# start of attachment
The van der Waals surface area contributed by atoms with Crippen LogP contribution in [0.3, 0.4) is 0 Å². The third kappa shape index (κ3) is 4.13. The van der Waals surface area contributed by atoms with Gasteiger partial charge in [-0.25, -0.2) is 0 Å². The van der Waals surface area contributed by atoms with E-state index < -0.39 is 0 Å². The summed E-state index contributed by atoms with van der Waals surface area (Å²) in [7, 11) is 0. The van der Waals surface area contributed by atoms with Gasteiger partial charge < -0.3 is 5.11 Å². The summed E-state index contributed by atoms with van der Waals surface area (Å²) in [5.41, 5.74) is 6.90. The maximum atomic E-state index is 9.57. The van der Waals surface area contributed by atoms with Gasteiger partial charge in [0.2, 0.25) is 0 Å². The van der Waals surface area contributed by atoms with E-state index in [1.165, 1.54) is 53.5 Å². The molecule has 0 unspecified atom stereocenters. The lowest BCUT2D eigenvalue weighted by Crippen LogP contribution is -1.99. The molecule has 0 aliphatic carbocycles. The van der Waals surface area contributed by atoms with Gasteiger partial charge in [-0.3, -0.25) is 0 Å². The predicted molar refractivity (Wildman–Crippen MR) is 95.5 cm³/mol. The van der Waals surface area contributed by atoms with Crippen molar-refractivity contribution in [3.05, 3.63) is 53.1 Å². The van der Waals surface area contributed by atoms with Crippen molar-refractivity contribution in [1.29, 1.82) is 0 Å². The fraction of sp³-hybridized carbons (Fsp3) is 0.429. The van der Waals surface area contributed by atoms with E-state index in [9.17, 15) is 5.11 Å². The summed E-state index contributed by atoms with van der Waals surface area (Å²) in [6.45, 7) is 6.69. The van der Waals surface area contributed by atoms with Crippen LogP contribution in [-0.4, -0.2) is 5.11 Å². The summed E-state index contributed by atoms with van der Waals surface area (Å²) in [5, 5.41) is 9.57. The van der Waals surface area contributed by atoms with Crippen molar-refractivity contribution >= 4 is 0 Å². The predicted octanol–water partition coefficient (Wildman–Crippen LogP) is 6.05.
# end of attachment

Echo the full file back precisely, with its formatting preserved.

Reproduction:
The van der Waals surface area contributed by atoms with Crippen LogP contribution in [0.3, 0.4) is 0 Å². The third kappa shape index (κ3) is 4.13. The van der Waals surface area contributed by atoms with Gasteiger partial charge in [-0.25, -0.2) is 0 Å². The van der Waals surface area contributed by atoms with E-state index < -0.39 is 0 Å². The summed E-state index contributed by atoms with van der Waals surface area (Å²) in [7, 11) is 0. The van der Waals surface area contributed by atoms with Gasteiger partial charge < -0.3 is 5.11 Å². The summed E-state index contributed by atoms with van der Waals surface area (Å²) in [5.41, 5.74) is 6.90. The maximum atomic E-state index is 9.57. The van der Waals surface area contributed by atoms with Gasteiger partial charge in [0.2, 0.25) is 0 Å². The van der Waals surface area contributed by atoms with E-state index in [1.165, 1.54) is 53.5 Å². The molecule has 0 unspecified atom stereocenters. The lowest BCUT2D eigenvalue weighted by Crippen LogP contribution is -1.99. The molecule has 0 aliphatic carbocycles. The van der Waals surface area contributed by atoms with Gasteiger partial charge in [-0.3, -0.25) is 0 Å². The predicted molar refractivity (Wildman–Crippen MR) is 95.5 cm³/mol. The van der Waals surface area contributed by atoms with Crippen molar-refractivity contribution in [3.05, 3.63) is 53.1 Å². The van der Waals surface area contributed by atoms with Crippen molar-refractivity contribution in [1.29, 1.82) is 0 Å². The fraction of sp³-hybridized carbons (Fsp3) is 0.429. The van der Waals surface area contributed by atoms with E-state index in [9.17, 15) is 5.11 Å². The summed E-state index contributed by atoms with van der Waals surface area (Å²) in [6.45, 7) is 6.69. The van der Waals surface area contributed by atoms with Crippen LogP contribution in [-0.4, -0.2) is 5.11 Å². The summed E-state index contributed by atoms with van der Waals surface area (Å²) in [5, 5.41) is 9.57. The van der Waals surface area contributed by atoms with Crippen molar-refractivity contribution >= 4 is 0 Å². The predicted octanol–water partition coefficient (Wildman–Crippen LogP) is 6.05.